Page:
Autism can affect individuals from all sorts of different backgrounds, but a new study suggests those from ethnically and culturally diverse families are not well represented in autism research. Instead, behavioral interventions and treatment programs for autism are largely tailored to white, middle-class children.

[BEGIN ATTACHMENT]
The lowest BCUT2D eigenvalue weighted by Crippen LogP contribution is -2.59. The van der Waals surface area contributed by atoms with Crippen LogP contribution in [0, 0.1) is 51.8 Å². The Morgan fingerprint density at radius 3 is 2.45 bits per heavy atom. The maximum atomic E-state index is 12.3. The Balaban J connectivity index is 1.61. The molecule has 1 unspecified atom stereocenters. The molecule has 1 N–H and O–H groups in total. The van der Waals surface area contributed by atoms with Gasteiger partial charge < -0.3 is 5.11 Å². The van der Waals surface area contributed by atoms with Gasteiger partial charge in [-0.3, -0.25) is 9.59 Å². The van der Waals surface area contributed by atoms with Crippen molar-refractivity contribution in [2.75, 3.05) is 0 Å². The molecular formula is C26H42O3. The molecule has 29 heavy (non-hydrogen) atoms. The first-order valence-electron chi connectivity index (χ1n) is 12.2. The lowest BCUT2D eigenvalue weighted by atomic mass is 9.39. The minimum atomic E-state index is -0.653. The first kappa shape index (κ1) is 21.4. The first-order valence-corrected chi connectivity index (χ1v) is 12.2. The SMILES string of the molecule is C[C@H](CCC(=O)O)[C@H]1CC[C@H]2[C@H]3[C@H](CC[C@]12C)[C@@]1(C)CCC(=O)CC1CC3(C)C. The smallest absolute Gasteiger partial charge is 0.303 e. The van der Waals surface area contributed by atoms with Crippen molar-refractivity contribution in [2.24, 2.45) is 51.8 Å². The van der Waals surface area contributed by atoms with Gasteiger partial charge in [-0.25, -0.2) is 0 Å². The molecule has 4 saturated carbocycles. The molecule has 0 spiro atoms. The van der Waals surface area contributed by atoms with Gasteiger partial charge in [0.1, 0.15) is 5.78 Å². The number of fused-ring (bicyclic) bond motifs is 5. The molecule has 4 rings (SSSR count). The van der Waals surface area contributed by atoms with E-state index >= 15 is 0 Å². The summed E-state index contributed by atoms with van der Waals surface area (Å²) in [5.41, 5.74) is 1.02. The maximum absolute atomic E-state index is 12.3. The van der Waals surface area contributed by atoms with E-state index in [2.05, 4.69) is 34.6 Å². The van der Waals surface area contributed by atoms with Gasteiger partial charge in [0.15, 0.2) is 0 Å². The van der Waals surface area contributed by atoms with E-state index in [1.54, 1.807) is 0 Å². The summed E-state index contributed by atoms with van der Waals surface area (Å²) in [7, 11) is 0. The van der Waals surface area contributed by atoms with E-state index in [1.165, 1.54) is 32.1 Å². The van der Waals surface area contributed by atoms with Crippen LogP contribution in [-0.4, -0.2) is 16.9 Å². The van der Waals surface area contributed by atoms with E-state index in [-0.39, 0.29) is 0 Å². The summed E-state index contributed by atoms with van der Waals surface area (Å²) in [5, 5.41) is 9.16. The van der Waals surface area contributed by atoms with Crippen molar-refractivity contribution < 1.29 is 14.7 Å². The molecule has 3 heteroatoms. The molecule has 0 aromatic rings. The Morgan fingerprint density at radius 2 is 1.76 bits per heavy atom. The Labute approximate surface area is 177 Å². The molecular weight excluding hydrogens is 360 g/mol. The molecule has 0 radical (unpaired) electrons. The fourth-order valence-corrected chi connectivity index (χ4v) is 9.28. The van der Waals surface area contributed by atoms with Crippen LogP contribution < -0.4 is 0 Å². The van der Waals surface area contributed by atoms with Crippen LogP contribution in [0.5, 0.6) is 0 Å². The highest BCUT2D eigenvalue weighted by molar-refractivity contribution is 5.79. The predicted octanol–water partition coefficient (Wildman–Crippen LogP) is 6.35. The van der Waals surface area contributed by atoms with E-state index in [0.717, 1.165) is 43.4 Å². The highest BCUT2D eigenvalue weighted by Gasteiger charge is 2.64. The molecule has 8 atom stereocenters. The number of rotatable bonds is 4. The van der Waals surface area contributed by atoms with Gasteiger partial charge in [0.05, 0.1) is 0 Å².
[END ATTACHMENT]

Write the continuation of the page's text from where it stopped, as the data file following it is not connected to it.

The researchers point out that an evidence-based practice that is effective for some children may not be for others and that healthcare practitioners should examine the degree to which positive results reported for a narrow group of participants effectively translates to autistic children from traditionally underrepresented groups. By determining who benefits from different interventions and why, practitioners might be able to serve racially and ethnically diverse patients.
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